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The Blood-Red Hands of Ho Chi Minh
Mandela has been a controversial figure for much of his life. Right-wing critics denounced him as a terrorist and communist sympathiser. He nevertheless gained international acclaim for his anti-colonial and anti-apartheid stance, having received more than 250 honours, including the 1993 Nobel Peace Prize, the US Presidential Medal of Freedom, and the Soviet Order of Lenin. He is held in deep respect within South Africa, where he is often referred to by his Xhosa clan name, Madiba, or as Tata ("Father"); he is often described as "the father of the nation".
No way.. not even close. I would NOT dare mention these two men in the same breath.
Last edited by Cotton2226; 5th December 2013 at 05:52 PM.
Because you wrote it, you prove it.... Nelson Mandela stopped bloodshed. The right wants to portray him as a terrorist, but that is hogwash. No different than the things they say about our President. The right hates Blacks (period).
Nelson Mandela: The Man Who Saved South Africa
Oh brother, talk about burying your head in the sand.
Go do your own research man. Figure it out for yourself.
His group invented the torture practice called Necklace. Go ahead and google that if you want.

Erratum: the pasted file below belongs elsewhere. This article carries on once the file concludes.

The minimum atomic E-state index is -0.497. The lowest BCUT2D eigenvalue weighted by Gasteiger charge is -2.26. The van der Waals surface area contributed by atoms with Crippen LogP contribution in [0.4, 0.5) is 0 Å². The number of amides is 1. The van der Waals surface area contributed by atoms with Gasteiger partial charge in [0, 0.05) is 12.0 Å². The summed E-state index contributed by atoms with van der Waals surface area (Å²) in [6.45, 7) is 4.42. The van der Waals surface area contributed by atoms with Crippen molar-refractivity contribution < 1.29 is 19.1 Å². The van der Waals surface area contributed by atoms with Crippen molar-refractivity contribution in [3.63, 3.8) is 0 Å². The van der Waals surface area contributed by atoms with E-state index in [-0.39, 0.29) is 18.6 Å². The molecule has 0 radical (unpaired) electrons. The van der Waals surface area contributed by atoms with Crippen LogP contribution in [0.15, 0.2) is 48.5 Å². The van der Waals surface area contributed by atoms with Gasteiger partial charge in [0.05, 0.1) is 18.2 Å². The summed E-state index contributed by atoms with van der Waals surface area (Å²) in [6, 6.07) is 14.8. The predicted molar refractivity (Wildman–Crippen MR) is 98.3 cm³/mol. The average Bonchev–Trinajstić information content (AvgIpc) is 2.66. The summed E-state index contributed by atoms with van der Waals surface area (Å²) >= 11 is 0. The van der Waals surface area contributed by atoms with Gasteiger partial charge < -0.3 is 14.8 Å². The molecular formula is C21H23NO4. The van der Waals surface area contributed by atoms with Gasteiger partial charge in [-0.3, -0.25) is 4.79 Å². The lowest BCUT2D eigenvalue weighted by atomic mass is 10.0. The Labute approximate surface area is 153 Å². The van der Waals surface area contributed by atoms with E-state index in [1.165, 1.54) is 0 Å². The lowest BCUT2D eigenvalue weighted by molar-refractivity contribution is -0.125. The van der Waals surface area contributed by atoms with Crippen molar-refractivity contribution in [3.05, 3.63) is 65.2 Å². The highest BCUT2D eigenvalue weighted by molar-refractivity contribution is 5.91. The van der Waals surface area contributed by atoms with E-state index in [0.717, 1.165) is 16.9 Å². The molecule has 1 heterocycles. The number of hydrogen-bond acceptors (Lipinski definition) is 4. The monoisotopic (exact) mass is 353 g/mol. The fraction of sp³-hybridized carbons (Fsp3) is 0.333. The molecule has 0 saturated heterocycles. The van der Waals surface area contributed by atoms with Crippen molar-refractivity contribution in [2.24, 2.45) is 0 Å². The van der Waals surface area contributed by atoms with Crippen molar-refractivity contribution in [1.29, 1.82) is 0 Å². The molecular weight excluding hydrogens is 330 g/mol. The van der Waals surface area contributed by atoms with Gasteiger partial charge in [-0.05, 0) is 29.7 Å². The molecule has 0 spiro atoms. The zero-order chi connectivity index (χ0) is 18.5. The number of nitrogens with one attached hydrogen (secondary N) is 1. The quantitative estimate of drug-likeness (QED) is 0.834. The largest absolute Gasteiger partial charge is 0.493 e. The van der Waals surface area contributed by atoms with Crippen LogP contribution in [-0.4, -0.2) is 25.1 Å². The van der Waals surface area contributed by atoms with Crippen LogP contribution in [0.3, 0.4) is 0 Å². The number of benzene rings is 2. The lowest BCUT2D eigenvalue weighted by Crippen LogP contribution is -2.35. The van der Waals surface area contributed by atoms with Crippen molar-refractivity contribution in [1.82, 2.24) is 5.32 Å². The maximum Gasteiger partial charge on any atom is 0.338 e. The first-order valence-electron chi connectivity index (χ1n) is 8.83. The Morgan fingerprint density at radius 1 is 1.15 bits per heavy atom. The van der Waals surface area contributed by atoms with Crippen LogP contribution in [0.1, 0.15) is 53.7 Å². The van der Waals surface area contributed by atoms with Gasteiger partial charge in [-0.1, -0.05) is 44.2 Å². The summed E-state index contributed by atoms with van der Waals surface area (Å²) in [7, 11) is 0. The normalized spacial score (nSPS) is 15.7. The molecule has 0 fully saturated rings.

He's no saint:
3 Things You Didn?t (Want To) Know About Nelson Mandela - The BackbencherNelson Mandela was the head of UmKhonto we Sizwe, (MK), the terrorist wing of the ANC and South African Communist Party. At his trial, he had pleaded guilty to 156 acts of public violence including mobilising terrorist bombing campaigns, which planted bombs in public places, including the Johannesburg railway station. Many innocent people, including women and children, were killed by Nelson Mandela’s MK terrorists.
Perhaps he was no saint; yet many people who change things aren't.
He certainly made a difference.
...Mandela and his comrades charged with four counts of sabotage and conspiracy to violently overthrow the government. Their chief prosecutor was Percy Yutar, who called for them to receive the death penalty. Judge Quartus de Wet soon threw out the prosecution's case for insufficient evidence, but Yutar reformulated the charges, presenting his new case from December until February 1964, calling 173 witnesses and bringing thousands of documents and photographs to the trial.
With the exception of James Kantor, who was innocent of all charges, Mandela and the accused admitted sabotage but denied that they had ever agreed to initiate guerilla war against the government. They used the trial to highlight their political cause; one of Mandela's speeches – inspired by Castro's "History Will Absolve Me" speech – was widely reported in the press despite official censorship. The trial gained international attention, with global calls for the release of the accused from such institutions as the United Nations and World Peace Council. The University of London Union voted Mandela to its presidency, and nightly vigils for him were held in St. Paul's Cathedral, London. However, deeming them to be violent communist agitators, South Africa's government ignored all calls for clemency, and on 12 June 1964 de Wet found Mandela and two of his co-accused guilty on all four charges, sentencing them to life imprisonment rather than death. Wikipedia